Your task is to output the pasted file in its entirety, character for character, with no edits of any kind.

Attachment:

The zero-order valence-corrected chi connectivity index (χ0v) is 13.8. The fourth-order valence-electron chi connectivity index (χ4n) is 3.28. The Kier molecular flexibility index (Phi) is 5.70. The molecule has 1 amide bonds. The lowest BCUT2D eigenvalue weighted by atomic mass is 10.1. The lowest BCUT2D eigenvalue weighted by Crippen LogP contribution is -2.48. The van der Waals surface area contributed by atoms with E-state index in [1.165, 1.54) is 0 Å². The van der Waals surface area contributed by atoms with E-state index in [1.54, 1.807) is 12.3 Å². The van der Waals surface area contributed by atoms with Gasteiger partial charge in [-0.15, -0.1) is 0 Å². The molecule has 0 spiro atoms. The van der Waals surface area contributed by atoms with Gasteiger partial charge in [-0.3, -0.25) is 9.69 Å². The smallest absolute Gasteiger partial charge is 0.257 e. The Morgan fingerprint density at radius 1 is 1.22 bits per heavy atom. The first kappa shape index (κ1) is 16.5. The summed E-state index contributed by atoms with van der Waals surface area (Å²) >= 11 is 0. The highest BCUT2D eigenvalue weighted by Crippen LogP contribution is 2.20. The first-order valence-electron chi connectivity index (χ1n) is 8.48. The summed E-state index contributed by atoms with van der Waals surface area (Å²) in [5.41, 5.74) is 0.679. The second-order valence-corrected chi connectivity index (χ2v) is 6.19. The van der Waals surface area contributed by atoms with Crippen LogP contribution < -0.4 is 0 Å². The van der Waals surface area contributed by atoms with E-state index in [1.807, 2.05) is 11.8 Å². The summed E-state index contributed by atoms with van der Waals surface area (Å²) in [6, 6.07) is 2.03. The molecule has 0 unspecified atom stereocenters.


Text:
The zero-order valence-corrected chi connectivity index (χ0v) is 13.8. The fourth-order valence-electron chi connectivity index (χ4n) is 3.28. The Kier molecular flexibility index (Phi) is 5.70. The molecule has 1 amide bonds. The lowest BCUT2D eigenvalue weighted by atomic mass is 10.1. The lowest BCUT2D eigenvalue weighted by Crippen LogP contribution is -2.48. The van der Waals surface area contributed by atoms with E-state index in [1.165, 1.54) is 0 Å². The van der Waals surface area contributed by atoms with E-state index in [1.54, 1.807) is 12.3 Å². The van der Waals surface area contributed by atoms with Gasteiger partial charge in [-0.15, -0.1) is 0 Å². The molecule has 0 spiro atoms. The van der Waals surface area contributed by atoms with Gasteiger partial charge in [-0.3, -0.25) is 9.69 Å². The smallest absolute Gasteiger partial charge is 0.257 e. The Morgan fingerprint density at radius 1 is 1.22 bits per heavy atom. The first kappa shape index (κ1) is 16.5. The summed E-state index contributed by atoms with van der Waals surface area (Å²) >= 11 is 0. The highest BCUT2D eigenvalue weighted by Crippen LogP contribution is 2.20. The first-order valence-electron chi connectivity index (χ1n) is 8.48. The summed E-state index contributed by atoms with van der Waals surface area (Å²) in [5.41, 5.74) is 0.679. The second-order valence-corrected chi connectivity index (χ2v) is 6.19. The van der Waals surface area contributed by atoms with Crippen LogP contribution < -0.4 is 0 Å². The van der Waals surface area contributed by atoms with E-state index in [1.807, 2.05) is 11.8 Å². The summed E-state index contributed by atoms with van der Waals surface area (Å²) in [6, 6.07) is 2.03. The molecule has 0 unspecified atom stereocenters.